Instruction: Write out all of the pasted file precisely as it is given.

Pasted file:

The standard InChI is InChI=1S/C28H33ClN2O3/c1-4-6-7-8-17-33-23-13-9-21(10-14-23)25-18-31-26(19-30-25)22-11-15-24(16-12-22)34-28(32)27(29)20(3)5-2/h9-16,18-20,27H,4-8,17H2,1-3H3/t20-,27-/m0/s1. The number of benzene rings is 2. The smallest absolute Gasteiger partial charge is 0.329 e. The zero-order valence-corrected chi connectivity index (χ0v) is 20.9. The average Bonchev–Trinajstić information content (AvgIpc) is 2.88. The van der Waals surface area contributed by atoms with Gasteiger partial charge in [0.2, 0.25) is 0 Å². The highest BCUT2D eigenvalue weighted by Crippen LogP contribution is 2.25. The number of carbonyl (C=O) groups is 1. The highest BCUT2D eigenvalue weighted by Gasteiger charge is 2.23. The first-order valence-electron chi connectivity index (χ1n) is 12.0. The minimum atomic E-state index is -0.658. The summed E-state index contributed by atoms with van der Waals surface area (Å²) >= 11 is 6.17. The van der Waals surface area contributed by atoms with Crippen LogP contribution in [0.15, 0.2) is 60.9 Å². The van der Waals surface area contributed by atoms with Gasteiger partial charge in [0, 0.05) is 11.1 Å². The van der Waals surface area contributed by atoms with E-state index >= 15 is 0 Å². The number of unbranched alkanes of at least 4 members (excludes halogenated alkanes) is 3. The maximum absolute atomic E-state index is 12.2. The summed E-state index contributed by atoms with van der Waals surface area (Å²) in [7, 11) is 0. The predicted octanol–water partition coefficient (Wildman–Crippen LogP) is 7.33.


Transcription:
The standard InChI is InChI=1S/C28H33ClN2O3/c1-4-6-7-8-17-33-23-13-9-21(10-14-23)25-18-31-26(19-30-25)22-11-15-24(16-12-22)34-28(32)27(29)20(3)5-2/h9-16,18-20,27H,4-8,17H2,1-3H3/t20-,27-/m0/s1. The number of benzene rings is 2. The smallest absolute Gasteiger partial charge is 0.329 e. The zero-order valence-corrected chi connectivity index (χ0v) is 20.9. The average Bonchev–Trinajstić information content (AvgIpc) is 2.88. The van der Waals surface area contributed by atoms with Gasteiger partial charge in [0.2, 0.25) is 0 Å². The highest BCUT2D eigenvalue weighted by Crippen LogP contribution is 2.25. The number of carbonyl (C=O) groups is 1. The highest BCUT2D eigenvalue weighted by Gasteiger charge is 2.23. The first-order valence-electron chi connectivity index (χ1n) is 12.0. The minimum atomic E-state index is -0.658. The summed E-state index contributed by atoms with van der Waals surface area (Å²) >= 11 is 6.17. The van der Waals surface area contributed by atoms with Crippen LogP contribution in [0.15, 0.2) is 60.9 Å². The van der Waals surface area contributed by atoms with Gasteiger partial charge in [0, 0.05) is 11.1 Å². The van der Waals surface area contributed by atoms with E-state index >= 15 is 0 Å². The number of unbranched alkanes of at least 4 members (excludes halogenated alkanes) is 3. The maximum absolute atomic E-state index is 12.2. The summed E-state index contributed by atoms with van der Waals surface area (Å²) in [7, 11) is 0. The predicted octanol–water partition coefficient (Wildman–Crippen LogP) is 7.33.